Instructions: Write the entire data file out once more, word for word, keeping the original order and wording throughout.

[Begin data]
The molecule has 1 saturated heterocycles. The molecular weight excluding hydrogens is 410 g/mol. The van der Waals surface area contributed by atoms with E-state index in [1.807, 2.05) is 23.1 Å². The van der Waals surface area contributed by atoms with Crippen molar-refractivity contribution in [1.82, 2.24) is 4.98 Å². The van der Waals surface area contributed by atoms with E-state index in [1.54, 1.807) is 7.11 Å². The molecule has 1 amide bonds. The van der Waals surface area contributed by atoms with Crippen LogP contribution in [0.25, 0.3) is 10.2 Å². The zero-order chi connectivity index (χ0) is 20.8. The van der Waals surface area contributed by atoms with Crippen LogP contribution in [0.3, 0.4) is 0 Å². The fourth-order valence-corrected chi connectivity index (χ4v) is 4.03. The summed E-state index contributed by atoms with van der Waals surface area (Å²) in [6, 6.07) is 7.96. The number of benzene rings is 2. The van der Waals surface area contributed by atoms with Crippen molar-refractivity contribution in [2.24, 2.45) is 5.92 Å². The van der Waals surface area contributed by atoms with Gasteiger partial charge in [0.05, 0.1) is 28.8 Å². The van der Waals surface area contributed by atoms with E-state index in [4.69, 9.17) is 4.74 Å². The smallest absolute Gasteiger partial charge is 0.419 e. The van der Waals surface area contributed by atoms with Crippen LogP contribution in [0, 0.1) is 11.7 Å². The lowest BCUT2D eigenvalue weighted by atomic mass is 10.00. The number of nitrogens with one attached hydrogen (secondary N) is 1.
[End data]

The molecule has 1 saturated heterocycles. The molecular weight excluding hydrogens is 410 g/mol. The van der Waals surface area contributed by atoms with E-state index in [1.807, 2.05) is 23.1 Å². The van der Waals surface area contributed by atoms with Crippen molar-refractivity contribution in [1.82, 2.24) is 4.98 Å². The van der Waals surface area contributed by atoms with E-state index in [1.54, 1.807) is 7.11 Å². The molecule has 1 amide bonds. The van der Waals surface area contributed by atoms with Crippen LogP contribution in [0.25, 0.3) is 10.2 Å². The zero-order chi connectivity index (χ0) is 20.8. The van der Waals surface area contributed by atoms with Crippen LogP contribution in [0.3, 0.4) is 0 Å². The fourth-order valence-corrected chi connectivity index (χ4v) is 4.03. The summed E-state index contributed by atoms with van der Waals surface area (Å²) in [6, 6.07) is 7.96. The number of benzene rings is 2. The van der Waals surface area contributed by atoms with Crippen molar-refractivity contribution in [2.24, 2.45) is 5.92 Å². The van der Waals surface area contributed by atoms with Gasteiger partial charge in [0.05, 0.1) is 28.8 Å². The van der Waals surface area contributed by atoms with E-state index in [4.69, 9.17) is 4.74 Å². The smallest absolute Gasteiger partial charge is 0.419 e. The van der Waals surface area contributed by atoms with Crippen LogP contribution in [0, 0.1) is 11.7 Å². The lowest BCUT2D eigenvalue weighted by atomic mass is 10.00. The number of nitrogens with one attached hydrogen (secondary N) is 1.